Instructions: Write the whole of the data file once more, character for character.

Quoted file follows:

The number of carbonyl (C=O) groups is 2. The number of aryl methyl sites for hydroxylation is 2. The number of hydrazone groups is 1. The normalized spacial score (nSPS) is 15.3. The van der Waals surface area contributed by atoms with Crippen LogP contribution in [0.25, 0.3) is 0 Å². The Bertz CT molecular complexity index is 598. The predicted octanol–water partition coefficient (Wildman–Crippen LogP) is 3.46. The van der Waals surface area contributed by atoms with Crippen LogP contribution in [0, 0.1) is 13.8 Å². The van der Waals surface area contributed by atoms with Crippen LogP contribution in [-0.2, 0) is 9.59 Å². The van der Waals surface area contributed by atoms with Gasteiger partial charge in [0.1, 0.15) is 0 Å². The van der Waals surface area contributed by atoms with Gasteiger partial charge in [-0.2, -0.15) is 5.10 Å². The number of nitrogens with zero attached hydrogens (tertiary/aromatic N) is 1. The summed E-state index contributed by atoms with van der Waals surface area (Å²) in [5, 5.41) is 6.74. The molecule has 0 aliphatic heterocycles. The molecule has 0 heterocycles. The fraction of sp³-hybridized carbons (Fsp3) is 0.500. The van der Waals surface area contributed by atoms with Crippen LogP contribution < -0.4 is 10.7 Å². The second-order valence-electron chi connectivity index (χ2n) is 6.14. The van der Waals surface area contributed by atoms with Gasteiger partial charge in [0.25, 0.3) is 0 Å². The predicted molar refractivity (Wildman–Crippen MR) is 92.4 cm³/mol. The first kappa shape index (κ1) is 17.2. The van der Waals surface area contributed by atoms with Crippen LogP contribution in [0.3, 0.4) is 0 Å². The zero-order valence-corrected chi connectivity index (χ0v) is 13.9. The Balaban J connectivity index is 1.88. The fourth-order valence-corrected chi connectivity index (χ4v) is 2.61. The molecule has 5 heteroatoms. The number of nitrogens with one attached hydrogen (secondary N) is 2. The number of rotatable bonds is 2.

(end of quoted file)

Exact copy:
The number of carbonyl (C=O) groups is 2. The number of aryl methyl sites for hydroxylation is 2. The number of hydrazone groups is 1. The normalized spacial score (nSPS) is 15.3. The van der Waals surface area contributed by atoms with Crippen LogP contribution in [0.25, 0.3) is 0 Å². The Bertz CT molecular complexity index is 598. The predicted octanol–water partition coefficient (Wildman–Crippen LogP) is 3.46. The van der Waals surface area contributed by atoms with Crippen LogP contribution in [0, 0.1) is 13.8 Å². The van der Waals surface area contributed by atoms with Crippen LogP contribution in [-0.2, 0) is 9.59 Å². The van der Waals surface area contributed by atoms with Gasteiger partial charge in [0.1, 0.15) is 0 Å². The van der Waals surface area contributed by atoms with Gasteiger partial charge in [-0.2, -0.15) is 5.10 Å². The number of nitrogens with zero attached hydrogens (tertiary/aromatic N) is 1. The summed E-state index contributed by atoms with van der Waals surface area (Å²) in [5, 5.41) is 6.74. The molecule has 0 aliphatic heterocycles. The molecule has 0 heterocycles. The fraction of sp³-hybridized carbons (Fsp3) is 0.500. The van der Waals surface area contributed by atoms with Crippen LogP contribution < -0.4 is 10.7 Å². The second-order valence-electron chi connectivity index (χ2n) is 6.14. The van der Waals surface area contributed by atoms with Gasteiger partial charge in [0.25, 0.3) is 0 Å². The predicted molar refractivity (Wildman–Crippen MR) is 92.4 cm³/mol. The first kappa shape index (κ1) is 17.2. The van der Waals surface area contributed by atoms with Crippen LogP contribution in [0.3, 0.4) is 0 Å². The zero-order valence-corrected chi connectivity index (χ0v) is 13.9. The Balaban J connectivity index is 1.88. The fourth-order valence-corrected chi connectivity index (χ4v) is 2.61. The molecule has 5 heteroatoms. The number of nitrogens with one attached hydrogen (secondary N) is 2. The number of rotatable bonds is 2.